Learning from the past. Looking towards the future.

The first forty years of the history of the North Texas Municipal Water District is a fascinating story and well documented in our 1994 publication “Gift of Water, Legacy of Service.” The last chapter, titled “Lessons of the Past and a Look Toward the Future,” highlights the importance of our mission.

“To ensure that our children’s children have the quantity and quality of water they need, we have to keep our eyes focused on 2050,” said Loncy Leake, then Chairman of the NTMWD Water Committee and director from Mesquite. “Persistent planning for the future is all that’s allowed our water supply to stay ahead of a constantly increasing demand.”

Today’s District staff and Board of Directors are committed to overcoming the towering challenges that lie ahead, as the District has always been. We have two important near-term projects to provide additional water supplies for our growing region and are seeking federal permits for both: the Trinity River Main Stem Pump Station to divert additional water through our wetlands project for reuse, and the Lower Bois d’Arc Creek Reservoir in Fannin County. The future of North Texas depends on these projects getting approved and built.

In 1990, James Nichols, chairman of Freese & Nichols, Inc., consulting engineers for NTMWD, penned a letter expressing his dire concern that the number of water projects would fail to meet the demand of our growing region in as few as 50 years. We are now halfway through that 50 year period, and we can see that the region has grown even more than predicted – doubling from 800,000 to 1.6 million and due to double again in the next 40 years. This is why it is imperative that projects, like the Bois d’Arc Lake and the Trinity River Main Stem Pump Station, are approved and built as soon as possible so we can meet our growing demand for water services.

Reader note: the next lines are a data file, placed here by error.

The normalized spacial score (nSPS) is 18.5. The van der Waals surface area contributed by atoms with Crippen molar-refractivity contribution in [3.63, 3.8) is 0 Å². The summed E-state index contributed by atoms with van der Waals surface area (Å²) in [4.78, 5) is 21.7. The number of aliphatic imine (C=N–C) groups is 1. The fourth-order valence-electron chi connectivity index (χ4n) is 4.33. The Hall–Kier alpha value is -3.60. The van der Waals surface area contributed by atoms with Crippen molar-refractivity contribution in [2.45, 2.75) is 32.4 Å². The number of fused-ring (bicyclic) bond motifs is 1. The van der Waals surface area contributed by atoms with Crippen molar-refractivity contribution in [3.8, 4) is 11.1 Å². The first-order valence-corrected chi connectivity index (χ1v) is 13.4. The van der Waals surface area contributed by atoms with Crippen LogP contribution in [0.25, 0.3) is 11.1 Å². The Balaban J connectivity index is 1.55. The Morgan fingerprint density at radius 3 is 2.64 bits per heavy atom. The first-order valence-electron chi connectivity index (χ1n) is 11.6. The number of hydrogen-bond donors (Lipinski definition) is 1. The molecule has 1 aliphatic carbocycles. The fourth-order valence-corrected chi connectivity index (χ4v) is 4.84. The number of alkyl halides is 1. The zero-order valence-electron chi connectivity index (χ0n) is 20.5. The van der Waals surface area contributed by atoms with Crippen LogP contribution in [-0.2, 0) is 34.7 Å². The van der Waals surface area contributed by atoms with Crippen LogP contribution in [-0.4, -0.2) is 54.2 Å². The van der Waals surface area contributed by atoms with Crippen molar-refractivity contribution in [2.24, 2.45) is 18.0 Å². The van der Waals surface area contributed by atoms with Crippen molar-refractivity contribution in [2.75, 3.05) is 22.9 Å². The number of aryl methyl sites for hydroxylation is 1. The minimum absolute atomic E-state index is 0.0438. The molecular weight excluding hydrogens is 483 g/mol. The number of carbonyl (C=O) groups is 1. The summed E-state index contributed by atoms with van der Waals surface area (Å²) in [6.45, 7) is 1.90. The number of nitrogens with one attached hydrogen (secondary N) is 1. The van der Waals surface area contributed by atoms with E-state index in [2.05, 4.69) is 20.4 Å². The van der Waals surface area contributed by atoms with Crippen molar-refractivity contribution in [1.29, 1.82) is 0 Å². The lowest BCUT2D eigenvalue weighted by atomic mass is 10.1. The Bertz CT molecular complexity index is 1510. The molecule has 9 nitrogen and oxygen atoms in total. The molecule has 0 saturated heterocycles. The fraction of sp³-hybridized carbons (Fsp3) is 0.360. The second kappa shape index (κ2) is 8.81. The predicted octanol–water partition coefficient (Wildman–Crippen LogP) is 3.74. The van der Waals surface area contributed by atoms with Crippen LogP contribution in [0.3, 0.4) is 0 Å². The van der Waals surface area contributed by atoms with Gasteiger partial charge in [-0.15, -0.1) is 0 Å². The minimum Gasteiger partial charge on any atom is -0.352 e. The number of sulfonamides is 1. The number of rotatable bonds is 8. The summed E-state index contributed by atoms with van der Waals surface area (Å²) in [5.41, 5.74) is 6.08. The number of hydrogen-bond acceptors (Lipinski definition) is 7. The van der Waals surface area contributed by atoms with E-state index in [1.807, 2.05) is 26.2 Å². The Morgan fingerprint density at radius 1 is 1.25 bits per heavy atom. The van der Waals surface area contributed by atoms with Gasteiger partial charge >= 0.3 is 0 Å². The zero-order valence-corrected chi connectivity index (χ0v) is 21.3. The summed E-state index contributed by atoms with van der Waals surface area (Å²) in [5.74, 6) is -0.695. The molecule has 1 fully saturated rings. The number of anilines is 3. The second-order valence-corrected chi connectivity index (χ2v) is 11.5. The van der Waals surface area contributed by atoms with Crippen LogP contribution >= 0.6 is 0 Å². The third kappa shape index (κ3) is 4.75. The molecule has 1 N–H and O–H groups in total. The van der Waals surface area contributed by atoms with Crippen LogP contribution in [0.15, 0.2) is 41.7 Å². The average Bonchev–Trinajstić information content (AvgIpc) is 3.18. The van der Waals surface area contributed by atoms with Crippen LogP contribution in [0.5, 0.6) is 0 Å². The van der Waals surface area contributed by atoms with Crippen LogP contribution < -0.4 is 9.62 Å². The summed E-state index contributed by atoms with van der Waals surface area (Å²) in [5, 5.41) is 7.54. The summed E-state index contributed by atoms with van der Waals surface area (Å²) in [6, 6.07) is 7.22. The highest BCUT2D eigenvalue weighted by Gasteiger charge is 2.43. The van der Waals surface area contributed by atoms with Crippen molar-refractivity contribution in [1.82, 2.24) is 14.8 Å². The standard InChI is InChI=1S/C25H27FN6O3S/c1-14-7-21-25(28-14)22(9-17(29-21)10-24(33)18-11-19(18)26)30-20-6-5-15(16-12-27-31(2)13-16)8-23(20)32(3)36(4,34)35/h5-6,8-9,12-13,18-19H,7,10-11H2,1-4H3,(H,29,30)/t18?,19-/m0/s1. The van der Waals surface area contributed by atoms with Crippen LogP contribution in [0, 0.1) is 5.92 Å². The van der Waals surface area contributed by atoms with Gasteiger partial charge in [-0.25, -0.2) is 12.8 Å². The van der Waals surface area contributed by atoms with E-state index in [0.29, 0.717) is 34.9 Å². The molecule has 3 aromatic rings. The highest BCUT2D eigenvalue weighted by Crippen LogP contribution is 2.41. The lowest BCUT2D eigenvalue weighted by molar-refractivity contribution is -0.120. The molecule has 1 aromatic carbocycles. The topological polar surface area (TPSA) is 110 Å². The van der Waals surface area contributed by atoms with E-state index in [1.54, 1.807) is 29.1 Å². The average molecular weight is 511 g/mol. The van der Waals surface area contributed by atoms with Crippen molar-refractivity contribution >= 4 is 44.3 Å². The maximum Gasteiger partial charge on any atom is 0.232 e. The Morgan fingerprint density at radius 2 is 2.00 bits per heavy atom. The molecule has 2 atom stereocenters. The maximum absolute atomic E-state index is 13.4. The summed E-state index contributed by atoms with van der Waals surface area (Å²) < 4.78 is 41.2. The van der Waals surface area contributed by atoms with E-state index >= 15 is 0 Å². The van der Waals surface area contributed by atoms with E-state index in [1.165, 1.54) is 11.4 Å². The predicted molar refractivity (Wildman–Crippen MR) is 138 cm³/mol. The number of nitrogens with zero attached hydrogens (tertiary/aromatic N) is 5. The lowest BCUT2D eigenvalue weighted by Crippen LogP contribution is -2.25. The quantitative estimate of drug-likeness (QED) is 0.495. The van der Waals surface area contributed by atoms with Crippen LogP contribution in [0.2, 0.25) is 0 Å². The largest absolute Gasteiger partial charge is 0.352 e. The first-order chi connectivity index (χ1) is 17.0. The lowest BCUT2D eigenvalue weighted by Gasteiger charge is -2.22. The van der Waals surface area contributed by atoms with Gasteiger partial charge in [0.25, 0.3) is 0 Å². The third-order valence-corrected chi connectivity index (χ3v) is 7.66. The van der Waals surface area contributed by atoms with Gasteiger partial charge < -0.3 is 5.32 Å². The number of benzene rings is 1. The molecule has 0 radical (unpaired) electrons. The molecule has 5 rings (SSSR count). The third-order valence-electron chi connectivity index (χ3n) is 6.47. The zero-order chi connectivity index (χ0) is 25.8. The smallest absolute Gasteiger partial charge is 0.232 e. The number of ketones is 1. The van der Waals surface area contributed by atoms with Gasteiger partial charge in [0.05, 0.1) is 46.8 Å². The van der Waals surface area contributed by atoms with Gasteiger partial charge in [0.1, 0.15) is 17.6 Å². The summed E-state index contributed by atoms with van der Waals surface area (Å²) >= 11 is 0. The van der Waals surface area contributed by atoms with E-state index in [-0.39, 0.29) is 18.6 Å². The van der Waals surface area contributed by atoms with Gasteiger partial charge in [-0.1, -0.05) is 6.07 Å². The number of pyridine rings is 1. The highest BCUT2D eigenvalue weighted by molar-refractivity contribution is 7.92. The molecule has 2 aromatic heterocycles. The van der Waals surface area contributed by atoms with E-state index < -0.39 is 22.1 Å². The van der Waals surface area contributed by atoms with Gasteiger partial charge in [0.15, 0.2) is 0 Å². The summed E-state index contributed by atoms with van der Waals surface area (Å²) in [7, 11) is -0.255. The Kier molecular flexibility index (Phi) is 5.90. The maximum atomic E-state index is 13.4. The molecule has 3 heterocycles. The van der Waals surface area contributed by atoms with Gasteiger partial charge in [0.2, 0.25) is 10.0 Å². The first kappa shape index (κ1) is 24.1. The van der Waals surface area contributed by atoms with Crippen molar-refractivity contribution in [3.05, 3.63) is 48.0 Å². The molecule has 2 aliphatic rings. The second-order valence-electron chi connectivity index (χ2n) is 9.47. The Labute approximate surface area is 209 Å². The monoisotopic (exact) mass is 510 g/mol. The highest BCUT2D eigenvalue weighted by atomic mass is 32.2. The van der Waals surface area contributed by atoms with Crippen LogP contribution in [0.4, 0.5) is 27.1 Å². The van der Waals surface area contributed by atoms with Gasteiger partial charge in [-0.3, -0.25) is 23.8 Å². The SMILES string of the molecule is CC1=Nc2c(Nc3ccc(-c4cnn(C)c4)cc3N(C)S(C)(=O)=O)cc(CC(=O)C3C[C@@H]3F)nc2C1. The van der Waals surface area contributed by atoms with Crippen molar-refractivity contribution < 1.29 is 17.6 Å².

“We need vision for the future… [and] we need perseverance for both the future and the present,” said Leake in the closing chapter of our history book. “We have to keep a ‘worst-case scenario’ in mind, even during wet cycles like the one we’ve been experiencing lately, when none of our cities are even using the minimum amount of water under their contracts.” Leake’s words ring even truer now than ever before, reminding us to plan ahead for the dramatic swings in North Texas weather patterns.

The future will always present formidable obstacles, but it also provides opportunity for those who are willing and able to make the climb. As Truett Smith, one of the NTMWD founders from Wylie, might say: “Bring on the next forty years!”

Dec. 2015 Executive Director’s message (Tom Kula)

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